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Language Planning as a Sociolinguistic Experiment

By: Ernst Jahr

Provides richly detailed insight into the uniqueness of the Norwegian language development. Marks the 200th anniversary of the birth of the Norwegian nation following centuries of Danish rule


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Acquiring Phonology: A Cross-Generational Case-Study

By Neil Smith

The study also highlights the constructs of current linguistic theory, arguing for distinctive features and the notion 'onset' and against some of the claims of Optimality Theory and Usage-based accounts.


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Language Production and Interpretation: Linguistics meets Cognition

By Henk Zeevat

The importance of Henk Zeevat's new monograph cannot be overstated. [...] I recommend it to anyone who combines interests in language, logic, and computation [...]. David Beaver, University of Texas at Austin


Academic Paper


Title: The Psycholinguistics of Developing Text Construction
Author: RuthA.Berman
Email: click here to access email
Homepage: http://www.tau.ac.il/~rberman/
Institution: Tel Aviv University
Linguistic Field: Discourse Analysis; Psycholinguistics
Abstract: This paper outlines functionally motivated quantifiable criteria for characterizing different facets of discourse – global-level principles, categories of referential content, clause-linking complex syntax, local linguistic expression and overall discourse stance – in relation to the variables of development, genre and modality. Concern is with later, school-age language development, in the conviction that the long developmental route of language acquisition can profitably be examined in the context of extended discourse. Findings are reviewed from a cross-linguistic project that elicited narrative and expository texts in both speech and writing at four age groups: (9–10 years, 12–13, 16–17 and adults). Clear developmental patterns emerge from middle childhood to adulthood, with significant shifts in adolescence; global-level text organization is mastered earlier in narratives than in expository essays, but the latter promote more advanced use of local-level lexicon and syntax; and spoken texts are more spread out than their denser written counterparts in clause-linkage, referential content and lexical usage. These and other findings are discussed in terms of the growth and reorganization of knowledge about types of discourse and text-embedded language use.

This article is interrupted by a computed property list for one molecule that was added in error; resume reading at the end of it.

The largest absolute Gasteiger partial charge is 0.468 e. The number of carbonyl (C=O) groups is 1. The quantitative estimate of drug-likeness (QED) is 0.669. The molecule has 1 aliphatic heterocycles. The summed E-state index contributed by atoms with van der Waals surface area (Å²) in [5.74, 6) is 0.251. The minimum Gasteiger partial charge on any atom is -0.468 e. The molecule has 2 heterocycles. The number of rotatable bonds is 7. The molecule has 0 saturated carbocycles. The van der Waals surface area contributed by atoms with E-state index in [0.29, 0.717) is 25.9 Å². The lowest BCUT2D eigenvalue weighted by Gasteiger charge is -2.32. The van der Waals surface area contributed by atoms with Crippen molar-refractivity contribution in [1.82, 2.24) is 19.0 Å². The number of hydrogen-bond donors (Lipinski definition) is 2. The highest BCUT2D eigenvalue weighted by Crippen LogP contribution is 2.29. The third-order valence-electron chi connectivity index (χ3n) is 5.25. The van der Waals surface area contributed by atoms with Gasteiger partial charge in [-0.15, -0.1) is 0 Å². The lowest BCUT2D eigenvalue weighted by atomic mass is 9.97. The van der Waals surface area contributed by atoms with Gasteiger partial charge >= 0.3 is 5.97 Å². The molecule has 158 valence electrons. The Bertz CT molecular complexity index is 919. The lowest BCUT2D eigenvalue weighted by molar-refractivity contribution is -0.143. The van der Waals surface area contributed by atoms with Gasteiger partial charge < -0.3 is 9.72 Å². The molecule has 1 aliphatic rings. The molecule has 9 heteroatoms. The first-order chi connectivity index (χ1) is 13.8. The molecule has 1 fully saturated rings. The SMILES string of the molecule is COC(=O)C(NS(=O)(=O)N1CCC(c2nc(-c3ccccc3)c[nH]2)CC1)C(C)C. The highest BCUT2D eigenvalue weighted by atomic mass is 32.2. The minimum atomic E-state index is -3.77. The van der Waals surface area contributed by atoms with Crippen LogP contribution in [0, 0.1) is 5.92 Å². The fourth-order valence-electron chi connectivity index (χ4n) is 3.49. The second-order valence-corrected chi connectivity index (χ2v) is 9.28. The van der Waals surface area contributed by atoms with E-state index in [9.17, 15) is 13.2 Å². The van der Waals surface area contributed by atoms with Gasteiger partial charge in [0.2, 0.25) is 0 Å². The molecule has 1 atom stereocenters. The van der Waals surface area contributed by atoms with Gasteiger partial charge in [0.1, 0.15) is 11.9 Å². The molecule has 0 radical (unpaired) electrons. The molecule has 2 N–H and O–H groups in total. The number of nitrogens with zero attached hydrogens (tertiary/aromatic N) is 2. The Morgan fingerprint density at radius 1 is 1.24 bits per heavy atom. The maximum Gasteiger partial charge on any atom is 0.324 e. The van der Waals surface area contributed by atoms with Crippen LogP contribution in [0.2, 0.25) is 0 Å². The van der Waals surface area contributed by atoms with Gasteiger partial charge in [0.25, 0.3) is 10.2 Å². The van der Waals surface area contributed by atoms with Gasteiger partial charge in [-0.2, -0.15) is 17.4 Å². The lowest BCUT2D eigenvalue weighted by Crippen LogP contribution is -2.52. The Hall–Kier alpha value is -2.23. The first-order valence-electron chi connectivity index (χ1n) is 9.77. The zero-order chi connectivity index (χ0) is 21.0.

CUP at LINGUIST

This article appears in Journal of Child Language Vol. 35, Issue 4, which you can read on Cambridge's site or on LINGUIST .



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